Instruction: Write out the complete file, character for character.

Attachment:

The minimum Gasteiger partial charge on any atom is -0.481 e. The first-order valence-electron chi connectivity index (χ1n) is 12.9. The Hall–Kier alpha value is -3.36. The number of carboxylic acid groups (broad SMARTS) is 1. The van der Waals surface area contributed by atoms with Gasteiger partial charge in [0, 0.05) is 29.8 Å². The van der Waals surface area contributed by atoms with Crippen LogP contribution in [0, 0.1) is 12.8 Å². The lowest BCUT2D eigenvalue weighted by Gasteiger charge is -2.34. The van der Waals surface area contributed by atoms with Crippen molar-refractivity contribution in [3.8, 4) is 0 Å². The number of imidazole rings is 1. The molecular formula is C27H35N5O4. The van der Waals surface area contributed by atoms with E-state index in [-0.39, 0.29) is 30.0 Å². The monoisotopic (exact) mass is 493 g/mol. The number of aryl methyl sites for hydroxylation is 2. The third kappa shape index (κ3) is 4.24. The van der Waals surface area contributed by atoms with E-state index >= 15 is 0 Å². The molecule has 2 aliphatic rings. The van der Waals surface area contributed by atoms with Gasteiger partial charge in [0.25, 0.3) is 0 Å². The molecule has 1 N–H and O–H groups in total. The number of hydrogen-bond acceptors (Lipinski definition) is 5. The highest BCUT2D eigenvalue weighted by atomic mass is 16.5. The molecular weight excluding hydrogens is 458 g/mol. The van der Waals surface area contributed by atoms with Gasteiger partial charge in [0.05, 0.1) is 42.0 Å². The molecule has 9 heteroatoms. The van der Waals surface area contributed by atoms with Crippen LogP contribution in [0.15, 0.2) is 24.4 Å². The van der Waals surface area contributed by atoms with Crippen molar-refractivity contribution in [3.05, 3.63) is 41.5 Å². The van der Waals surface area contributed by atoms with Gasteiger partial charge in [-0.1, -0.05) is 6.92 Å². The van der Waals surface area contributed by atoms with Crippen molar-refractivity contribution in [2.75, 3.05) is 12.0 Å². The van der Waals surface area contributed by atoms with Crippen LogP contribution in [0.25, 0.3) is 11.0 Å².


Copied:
The minimum Gasteiger partial charge on any atom is -0.481 e. The first-order valence-electron chi connectivity index (χ1n) is 12.9. The Hall–Kier alpha value is -3.36. The number of carboxylic acid groups (broad SMARTS) is 1. The van der Waals surface area contributed by atoms with Gasteiger partial charge in [0, 0.05) is 29.8 Å². The van der Waals surface area contributed by atoms with Crippen LogP contribution in [0, 0.1) is 12.8 Å². The lowest BCUT2D eigenvalue weighted by Gasteiger charge is -2.34. The van der Waals surface area contributed by atoms with Crippen molar-refractivity contribution in [3.8, 4) is 0 Å². The number of imidazole rings is 1. The molecular formula is C27H35N5O4. The van der Waals surface area contributed by atoms with E-state index in [-0.39, 0.29) is 30.0 Å². The monoisotopic (exact) mass is 493 g/mol. The number of aryl methyl sites for hydroxylation is 2. The third kappa shape index (κ3) is 4.24. The van der Waals surface area contributed by atoms with E-state index >= 15 is 0 Å². The molecule has 2 aliphatic rings. The van der Waals surface area contributed by atoms with Gasteiger partial charge in [0.25, 0.3) is 0 Å². The molecule has 1 N–H and O–H groups in total. The number of hydrogen-bond acceptors (Lipinski definition) is 5. The highest BCUT2D eigenvalue weighted by atomic mass is 16.5. The molecular weight excluding hydrogens is 458 g/mol. The van der Waals surface area contributed by atoms with Gasteiger partial charge in [0.05, 0.1) is 42.0 Å². The molecule has 9 heteroatoms. The van der Waals surface area contributed by atoms with Crippen LogP contribution in [0.15, 0.2) is 24.4 Å². The van der Waals surface area contributed by atoms with Crippen molar-refractivity contribution in [3.05, 3.63) is 41.5 Å². The van der Waals surface area contributed by atoms with Gasteiger partial charge in [-0.1, -0.05) is 6.92 Å². The van der Waals surface area contributed by atoms with Crippen molar-refractivity contribution in [2.75, 3.05) is 12.0 Å². The van der Waals surface area contributed by atoms with Crippen LogP contribution in [0.25, 0.3) is 11.0 Å².